I feel, I have made some good relationships in my department. Making relationships with my mentor and with other professors in my department is important to me. I like to have a relationship where I can ask questions “freely” (not inappropriate questions, but general or class specific). My advising mentor teacher and I have had multiple lengthy conversations about my expectations and my professional goals and that is really important to me. Although I still don’t think I have a firm grasp of all the aspects of grad school he has made many things more clearly to me. I have started relationships with a few other professors in my department which I have really enjoyed. The academic environment is one thing that drew me into continuing education, so anytime I can have those conversations with people in those perceptions and I can better present myself I try to capitalize on those opportunities. In general with said professors I have felt more respected and more equal in the community and step we play for them and them for us. Not that I ever felt belittled or beneath by my undergrad advisors, they were great and always treated us like adults, but we knew they were much more advanced then we could try and be. I still know my professors here are far above me I feel like a critical part of the teaching team and started some roles helping with the research team. I have had another professor from a class I am not associated with to come into her class and give feedback to undergrad students using my teaching expertise and I have had another professor ask me to speak with the undergrad student group about opportunity ideas for them and helping by being a mentor for the group. It feels good to contribute and makes me work harder moving forward. Some of the students in my program have been outgoing to get to know me and I feel I have already made some great friends. Having a tight knit group to study with and take courses with is important to me and research shows how important it is to academic success. One thing I wasn’t prepared for in grad school was the variance in expertise within the same department. For example, I am in pedagogy and my undergrad is in physical education. My assumption was I would be with others like me and we would have teaching as our background. That wasn’t the case all students are within pedagogy and with these degrees coming in: exercise science, kinesiology, fitness studies, psychology, and a variety of health sciences. There is one student who is a second year master’s student that has a bachelor’s degree in physical education. However, his experiences and practices have varied a lot from what I was taught and his passion is to be out of school and doing other things versus studying our field further. He is one of my friends but his academic goals differ from mine. As far as the other students in our group, they have really struggled with teaching a few of their classes as part of their assistantship. I don’t feel I have a ton of those same issues and I think it’s due to my teaching experience (however little that may be).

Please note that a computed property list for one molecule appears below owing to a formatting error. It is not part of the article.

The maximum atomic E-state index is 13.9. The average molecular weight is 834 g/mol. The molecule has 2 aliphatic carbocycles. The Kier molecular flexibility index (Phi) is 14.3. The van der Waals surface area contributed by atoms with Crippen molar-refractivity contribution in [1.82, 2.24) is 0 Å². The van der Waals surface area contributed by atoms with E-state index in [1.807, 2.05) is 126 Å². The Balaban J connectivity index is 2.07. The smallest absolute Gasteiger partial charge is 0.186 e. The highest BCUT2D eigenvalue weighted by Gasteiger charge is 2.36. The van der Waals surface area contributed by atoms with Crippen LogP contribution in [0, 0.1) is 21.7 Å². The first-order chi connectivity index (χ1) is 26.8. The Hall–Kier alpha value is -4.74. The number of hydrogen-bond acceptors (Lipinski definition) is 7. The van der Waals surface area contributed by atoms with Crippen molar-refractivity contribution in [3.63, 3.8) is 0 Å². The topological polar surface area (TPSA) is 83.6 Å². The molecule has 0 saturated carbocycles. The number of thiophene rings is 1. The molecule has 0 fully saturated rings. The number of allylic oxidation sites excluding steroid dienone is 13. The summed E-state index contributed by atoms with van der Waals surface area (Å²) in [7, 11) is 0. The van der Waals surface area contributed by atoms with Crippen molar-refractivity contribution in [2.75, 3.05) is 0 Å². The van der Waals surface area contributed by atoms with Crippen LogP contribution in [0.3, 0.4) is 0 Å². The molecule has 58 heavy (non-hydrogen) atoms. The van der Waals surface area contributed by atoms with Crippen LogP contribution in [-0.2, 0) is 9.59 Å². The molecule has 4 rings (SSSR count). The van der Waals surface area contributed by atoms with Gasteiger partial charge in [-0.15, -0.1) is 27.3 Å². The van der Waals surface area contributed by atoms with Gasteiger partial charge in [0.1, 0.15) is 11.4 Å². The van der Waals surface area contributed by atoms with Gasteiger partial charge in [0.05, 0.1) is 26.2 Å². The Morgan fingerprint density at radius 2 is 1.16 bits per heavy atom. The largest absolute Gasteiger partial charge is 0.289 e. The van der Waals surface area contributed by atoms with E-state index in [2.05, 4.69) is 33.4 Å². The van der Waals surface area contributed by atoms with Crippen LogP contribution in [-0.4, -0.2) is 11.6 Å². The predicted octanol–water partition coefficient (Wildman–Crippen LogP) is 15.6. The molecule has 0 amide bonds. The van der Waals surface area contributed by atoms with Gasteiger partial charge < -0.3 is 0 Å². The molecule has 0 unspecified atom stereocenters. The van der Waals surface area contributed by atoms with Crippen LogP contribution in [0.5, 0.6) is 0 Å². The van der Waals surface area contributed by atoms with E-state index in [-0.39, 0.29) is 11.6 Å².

My typical cycle goes as taking time to learn the process, start a schedule to follow, complain or not be happy with some things I perceive as not efficient enough, make me modifications, then try to maintain success with what I am doing. Many of the other students in the group seem to be still in the distraught stage and they seem to have many of the uncertainties I had at the beginning. So, here are my two concerns: 1. I have haven’t applied myself to my work enough and I am not getting as much as I should out of the situation and they are working harder during their classes and that’s why they continue to struggle. 2. Out of the main group of GA’s that have class together 2 of us (angela and I) are first year masters students and the others are second year masters students, and first and second year PhD students. To me as a second year masters student I would feel very confident in my abilities, I have experienced the teaching, classes and requirements as a GA. So how can they have the same struggles as me or do I have a naive perception of what it is like being a student a year, two or three longer than me. I guess my point is, I want to be an expert and the best at what I do, and that doesn’t necessary pass the eye test that they feel they are getting to that point.